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Arthropods make up the largest phylum of animals (Phylum Arthropoda) and include the insects, arachnids, crustaceans and others. More than 80% of described living animal species are arthropods, with over a million modern species described and a fossil record reaching back to the late Proterozoic era. Arthropods are common throughout marine, freshwater, terrestrial, and even aerial environments, and includes various symbiotic and parasitic forms. They range in size from microscopic plankton (~¼ mm) up to forms several metres across. Arthropods are characterised by the possession of a segmented body with appendages on each segment. They have a dorsal heart and a ventral nervous system. All arthropods are covered by a hard exoskeleton made of chitin, a polysaccharide which protects against trauma and desiccation. They shed this covering periodically when moulting.

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A crab with a smooth, rounded, greyish body is held up on orange-yellow legs. The crab is standing on a gully of moss beside some tarmac.
Johngarthia lagostoma is a species of terrestrial crab that lives on Ascension Island and three other islands in the South Atlantic. It grows to a carapace width of 110 mm (4.3 in) on Ascension Island, where it is the largest native land animal. It exists in two distinct colour morphs, one yellow and one purple, with few intermediates. The yellow morph dominates on Ascension Island, while the purple morph is more frequent on Atol das Rocas. The species differs from other Johngarthia species by the form of the third maxilliped.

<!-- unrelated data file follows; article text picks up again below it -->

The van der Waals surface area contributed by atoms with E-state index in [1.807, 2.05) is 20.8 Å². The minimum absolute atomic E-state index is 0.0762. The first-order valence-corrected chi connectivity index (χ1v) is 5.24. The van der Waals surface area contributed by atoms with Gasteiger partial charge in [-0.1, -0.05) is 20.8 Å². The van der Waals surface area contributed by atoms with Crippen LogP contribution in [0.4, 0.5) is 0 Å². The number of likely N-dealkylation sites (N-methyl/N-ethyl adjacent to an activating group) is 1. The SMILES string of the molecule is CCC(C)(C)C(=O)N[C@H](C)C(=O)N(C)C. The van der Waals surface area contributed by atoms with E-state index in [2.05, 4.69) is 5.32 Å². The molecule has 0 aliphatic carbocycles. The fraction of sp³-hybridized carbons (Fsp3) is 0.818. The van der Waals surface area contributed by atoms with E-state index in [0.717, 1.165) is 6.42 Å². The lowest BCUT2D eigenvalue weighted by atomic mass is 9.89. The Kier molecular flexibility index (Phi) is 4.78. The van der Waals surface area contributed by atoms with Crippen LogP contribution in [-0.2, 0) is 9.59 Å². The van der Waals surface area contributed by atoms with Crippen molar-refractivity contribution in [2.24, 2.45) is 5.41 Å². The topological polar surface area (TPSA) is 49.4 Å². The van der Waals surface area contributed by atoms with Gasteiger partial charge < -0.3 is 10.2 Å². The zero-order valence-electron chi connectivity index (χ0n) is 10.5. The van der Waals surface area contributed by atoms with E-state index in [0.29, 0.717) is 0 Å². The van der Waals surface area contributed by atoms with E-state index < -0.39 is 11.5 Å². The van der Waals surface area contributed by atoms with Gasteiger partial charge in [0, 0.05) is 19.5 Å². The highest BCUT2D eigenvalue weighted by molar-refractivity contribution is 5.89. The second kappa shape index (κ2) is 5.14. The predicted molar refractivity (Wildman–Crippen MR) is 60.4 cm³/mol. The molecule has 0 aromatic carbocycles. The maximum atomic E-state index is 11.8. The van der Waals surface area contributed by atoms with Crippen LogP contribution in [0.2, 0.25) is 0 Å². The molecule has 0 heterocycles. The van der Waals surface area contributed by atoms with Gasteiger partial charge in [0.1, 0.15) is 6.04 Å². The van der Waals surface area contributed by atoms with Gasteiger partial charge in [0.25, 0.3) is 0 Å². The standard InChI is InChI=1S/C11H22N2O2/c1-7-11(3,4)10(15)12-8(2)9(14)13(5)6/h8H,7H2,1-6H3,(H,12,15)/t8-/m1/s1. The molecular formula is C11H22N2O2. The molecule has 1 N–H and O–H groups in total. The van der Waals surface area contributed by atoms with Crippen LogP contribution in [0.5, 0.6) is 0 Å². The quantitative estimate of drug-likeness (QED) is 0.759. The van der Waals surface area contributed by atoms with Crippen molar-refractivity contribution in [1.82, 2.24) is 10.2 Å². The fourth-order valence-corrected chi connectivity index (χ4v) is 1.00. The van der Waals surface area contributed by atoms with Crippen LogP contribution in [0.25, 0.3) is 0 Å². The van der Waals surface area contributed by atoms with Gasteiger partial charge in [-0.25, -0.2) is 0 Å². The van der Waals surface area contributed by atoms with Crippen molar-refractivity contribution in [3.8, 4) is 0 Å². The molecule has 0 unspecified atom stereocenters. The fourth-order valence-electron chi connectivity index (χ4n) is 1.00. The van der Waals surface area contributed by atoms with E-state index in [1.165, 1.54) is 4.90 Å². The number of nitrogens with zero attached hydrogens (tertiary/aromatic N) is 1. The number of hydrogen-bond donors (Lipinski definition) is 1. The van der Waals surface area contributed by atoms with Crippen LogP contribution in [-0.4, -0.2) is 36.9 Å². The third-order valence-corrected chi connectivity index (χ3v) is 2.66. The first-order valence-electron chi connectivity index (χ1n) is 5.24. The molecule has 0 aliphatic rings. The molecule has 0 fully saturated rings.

J. lagostoma lives in burrows among vegetation, at altitudes of up to 400 m (1,300 ft), emerging at night to feed on plant matter and occasionally on animals. From January to March there is an annual migration to the sea to release the planktonic larvae. The species was first described (as Gecarcinus lagostoma) by Henri Milne-Edwards in 1837 from material sent to him by the naturalists Jean René Constant Quoy and Joseph Paul Gaimard, collected by the French ship Astrolabe.

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A metallic green blowfly.

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A small whitish spider: its abdomen and the front of its head are clothed in dense white hairs.
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Thiodina puerpera is a species of jumping spider commonly found in the eastern United States. Adult females are 7–11 millimetres (0.28–0.43 in) long; adult males are 5–7 mm (0.20–0.28 in) long.


indicates an extinct taxon.


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  • Start a new article. Arthropods cover an huge range of taxa and other topics, so there will always be plenty of missing articles. Some which have been explicitly requested are listed here.
  • Clean up existing articles. Lists of articles needing cleanup are available either grouped by the work needed or ungrouped.
  • Expand an existing article. Existing articles are often incomplete and missing information on key aspects of the topic. It is particularly important that the most widely read articles be broad in their scope. Wikipedia:WikiProject Arthropods/Popular pages (updated monthly) shows the number of views each article gets, along with assessments of its quality and importance. Articles with higher importance ratings and greater numbers of views are the priority for article improvements, but almost all our articles would benefit from expansion. Stubs can be found in Category:Arthropod stubs and its subcategories.


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